AIM: To determine if the cytotail of the principal sheddase tumor necrosis factor-α converting enzyme (TACE; ADAM17) controls protein ectodomain shedding.
METHODS: Site-directed mutagenesis was performed to derive TACE variants. The resulting TACE expression plasmids with amino acid substitutions in the extracellular, cysteine-rich disintegrin domain (CRD) and/or deleted cytotail, along with an expression vector for the enhanced green fluorescence protein were transfected into shedding-defective M1 mutants stably expressing transmembrane L-selectin or transforming growth factor (TGF)-α. The expression levels of the TACE substrates at the cell surface were determined by flow cytometry.
RESULTS: Consistent with published data, a single point mutation (C600Y) in the CRD led to shedding deficiency. However, removal of the cytotail from the C600Y TACE variant partially restored ectodomain cleavage of TGF-α and L-selectin. Cytotail-deleted mutants with any other substituting amino acid residues in place of Cys600 displayed similar function compared with tail-less C600Y TACE.
CONCLUSION: The cytotail plays an inhibitory role, which becomes evident when it is removed from an enzyme with another mutation that affects the enzyme function.
ADAM17; Ectodomain shedding; L-selectin; Tumor necrosis factor-α converting enzyme
Chlamydia trachomatis, an obligate intracellular bacterium, is a highly prevalent human pathogen. Hydroxamic-acid-based matrix metalloprotease inhibitors can effectively inhibit the pathogen both in vitro and in vivo, and have exhibited therapeutic potential. Here, we provide genome sequencing data indicating that peptide deformylase (PDF) is the sole target of the inhibitors in this organism. We further report molecular mechanisms that control chlamydial PDF (cPDF) expression and inhibition efficiency. In particular, we identify the σ66-dependent promoter that controls cPDF gene expression and demonstrate that point mutations in this promoter lead to resistance by increasing cPDF transcription. Furthermore, we show that substitution of two amino acids near the active site of the enzyme alters enzyme kinetics and protein stability.
AIM: To determine if and how a loop region in the peptide deformylase (PDF) of Chlamydia trachomatis regulates enzyme function.
METHODS: Molecular dynamics simulation was used to study a structural model of the chlamydial PDF (cPDF) and predict the temperature factor per residue for the protein backbone atoms. Site-directed mutagenesis was performed to construct cPDF variants. Catalytic properties of the resulting variants were determined by an enzyme assay using formyl-Met-Ala-Ser as a substrate.
RESULTS: In silico analysis predicted a significant increase in atomic motion in the DGELV sequence (residues 68-72) of a loop region in a cPDF mutant, which is resistant to PDF inhibitors due to two amino acid substitutions near the active site, as compared to wild-type cPDF. The D68R and D68R/E70R cPDF variants demonstrated significantly increased catalytic efficiency. The E70R mutant showed only slightly decreased efficiency. Although deletion of residues 68-72 resulted in a nearly threefold loss in substrate binding, this deficiency was compensated for by increased catalytic efficiency.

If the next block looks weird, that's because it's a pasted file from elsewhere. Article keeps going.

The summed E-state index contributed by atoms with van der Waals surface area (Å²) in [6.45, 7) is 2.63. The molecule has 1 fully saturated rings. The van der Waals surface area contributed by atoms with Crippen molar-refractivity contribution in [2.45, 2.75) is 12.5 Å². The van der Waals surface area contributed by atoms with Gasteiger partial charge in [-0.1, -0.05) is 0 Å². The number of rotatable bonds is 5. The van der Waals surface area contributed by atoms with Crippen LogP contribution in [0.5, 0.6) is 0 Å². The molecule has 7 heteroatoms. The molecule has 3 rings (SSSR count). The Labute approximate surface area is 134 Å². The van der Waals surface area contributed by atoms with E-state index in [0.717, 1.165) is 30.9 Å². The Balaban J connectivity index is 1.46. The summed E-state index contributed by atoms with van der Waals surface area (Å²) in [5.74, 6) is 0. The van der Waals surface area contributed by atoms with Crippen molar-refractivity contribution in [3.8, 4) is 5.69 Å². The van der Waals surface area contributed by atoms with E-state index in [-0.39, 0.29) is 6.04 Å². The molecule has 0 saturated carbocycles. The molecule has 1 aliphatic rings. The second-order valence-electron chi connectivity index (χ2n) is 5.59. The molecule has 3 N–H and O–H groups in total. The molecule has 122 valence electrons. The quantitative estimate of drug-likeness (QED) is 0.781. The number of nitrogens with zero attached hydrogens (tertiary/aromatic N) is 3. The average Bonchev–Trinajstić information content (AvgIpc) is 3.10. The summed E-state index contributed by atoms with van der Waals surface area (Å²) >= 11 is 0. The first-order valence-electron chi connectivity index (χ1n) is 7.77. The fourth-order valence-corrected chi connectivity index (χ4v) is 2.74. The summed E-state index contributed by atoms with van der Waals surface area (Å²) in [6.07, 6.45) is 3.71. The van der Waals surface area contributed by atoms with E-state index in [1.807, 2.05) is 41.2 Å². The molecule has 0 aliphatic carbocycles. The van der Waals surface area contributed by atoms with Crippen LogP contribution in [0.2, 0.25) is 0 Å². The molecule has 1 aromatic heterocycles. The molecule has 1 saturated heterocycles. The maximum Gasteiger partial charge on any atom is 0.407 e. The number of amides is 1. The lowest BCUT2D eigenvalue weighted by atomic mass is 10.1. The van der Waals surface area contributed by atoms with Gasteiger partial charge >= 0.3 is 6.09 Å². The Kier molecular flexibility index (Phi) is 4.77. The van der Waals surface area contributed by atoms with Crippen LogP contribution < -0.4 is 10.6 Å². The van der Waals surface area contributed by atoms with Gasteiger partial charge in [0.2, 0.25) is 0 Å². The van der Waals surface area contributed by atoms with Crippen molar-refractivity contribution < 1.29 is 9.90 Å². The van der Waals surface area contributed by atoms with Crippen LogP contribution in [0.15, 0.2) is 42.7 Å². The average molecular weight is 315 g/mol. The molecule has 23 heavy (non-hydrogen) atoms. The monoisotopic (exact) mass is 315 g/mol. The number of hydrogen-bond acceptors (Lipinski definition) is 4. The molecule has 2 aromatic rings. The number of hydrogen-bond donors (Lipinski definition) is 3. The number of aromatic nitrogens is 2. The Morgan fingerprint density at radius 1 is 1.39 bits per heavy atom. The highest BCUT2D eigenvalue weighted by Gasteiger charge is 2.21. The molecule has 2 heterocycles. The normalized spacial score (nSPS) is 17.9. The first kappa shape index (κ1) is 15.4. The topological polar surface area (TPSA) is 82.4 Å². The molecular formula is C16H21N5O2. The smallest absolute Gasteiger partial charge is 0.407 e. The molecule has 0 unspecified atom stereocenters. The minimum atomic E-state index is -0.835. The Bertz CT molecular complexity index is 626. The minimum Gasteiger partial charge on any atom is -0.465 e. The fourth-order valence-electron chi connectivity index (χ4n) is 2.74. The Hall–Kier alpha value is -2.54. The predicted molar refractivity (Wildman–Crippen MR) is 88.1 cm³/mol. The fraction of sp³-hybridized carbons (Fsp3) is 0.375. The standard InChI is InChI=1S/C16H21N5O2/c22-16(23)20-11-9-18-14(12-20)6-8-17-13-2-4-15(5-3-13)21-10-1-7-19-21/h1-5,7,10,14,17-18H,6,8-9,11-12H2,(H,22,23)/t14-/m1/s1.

CONCLUSION: Movement of the DGELV loop region is involved in a rate-limiting conformational change of the enzyme during catalysis. However, there is no stringent sequence requirement for this region for cPDF enzyme activity.
Antibacterial; Chlamydia; Peptide deformylase; Sexually transmitted infection
Autophagy, a eukaryotic cellular activity leading to the degradation of cellular components, serves as a defense mechanism against facultative intracellular bacteria as well as a growth niche for the obligate intracellular bacterium Coxiella burnetii. We here demonstrate that the obligate intracellular bacterial pathogen Chlamydia trachomatis lymphogranuloma venereum strongly induced autophagy in the middle of the chlamydial developmental cycle (24 h after infection), a time point with maximal level of chlamydial replication, but not during the early stages with low overall chlamydial metabolism (before 8 h). No autophagy induction was evident in cells exposed to heat- and ultraviolet-inactivated elementary bodies (EBs, the infectious form of Chlamydia) nor to inocula from which EBs had been removed prior to inoculation. Blocking chlamydial development with chloramphenicol also prevented autophagy induction in cells infected with infectious EBs. It appears that autophagy is activated primarily in response to the metabolic stress consequent to chlamydial replication. However, autophagy-defective ATG5−/− cells supported chlamydial development as efficiently as autophagy-proficient ATG5+/+ cells.
autophagy; Chlamydia trachomatis; ATG5; LC3
Chlamydia trachomatis is an obligate intracellular bacterium responsible for a number of health problems, including sexually transmitted infection in humans. We recently discovered that C. trachomatis infection in cell culture is highly susceptible to inhibitors of peptide deformylase, an enzyme that removes the N-formyl group from newly synthesized polypeptides. In this study, one of the deformylase inhibitors, GM6001, was tested for potential antichlamydial activity using a murine genital C. muridarum infection model. Topical application of GM6001 significantly reduced C. muridarum loading in BALB/c mice that were vaginally infected with the pathogen. In striking contrast, growth of the probiotic Lactobacillus plantarum is strongly resistant to the PDF inhibitor. GM6001 demonstrated no detectable toxicity against host cells. On the basis of these data and our previous observations, we conclude that further evaluation of PDF inhibitors for prevention and treatment of sexually transmitted chlamydial infection is warranted.
Chlamydia trachomatis; Chlamydia muridarum; sexually transmitted infection; sexually transmitted disease; peptide deformylase; GM6001
Transforming growth factor-α (TGF-α) is a member of the EGF growth factor family. Both transmembrane TGF-α and the proteolytically released soluble TGF-α can bind to the EGF/TGF-α tyrosine kinase receptor (EGFR) and activate the EGFR-induced signaling pathways. We now demonstrate that transmembrane TGF-α physically interacts with CD9, a protein with four membrane spanning domains that is frequently coexpressed with TGF-α in carcinomas. This interaction was mediated through the extracellular domain of transmembrane TGF-α. CD9 expression strongly decreased the growth factor– and PMA- induced proteolytic conversions of transmembrane to soluble TGF-α and strongly enhanced the TGF- α–induced EGFR activation, presumably in conjunction with increased expression of transmembrane TGF-α. In juxtacrine assays, the CD9-induced EGFR hyperactivation by transmembrane TGF-α resulted in increased proliferation. In contrast, CD9 coexpression with transmembrane TGF-α decreased the autocrine growth stimulatory effect of TGF-α in epithelial cells. This decrease was associated with increased expression of the cdk inhibitor, p21CIP1. These data reveal that the association of CD9 with transmembrane TGF-α regulates ligand-induced activation of the EGFR, and results in altered cell proliferation.
transforming growth factor-α; CD9; epidermal growth factor receptor; ectodomain; shedding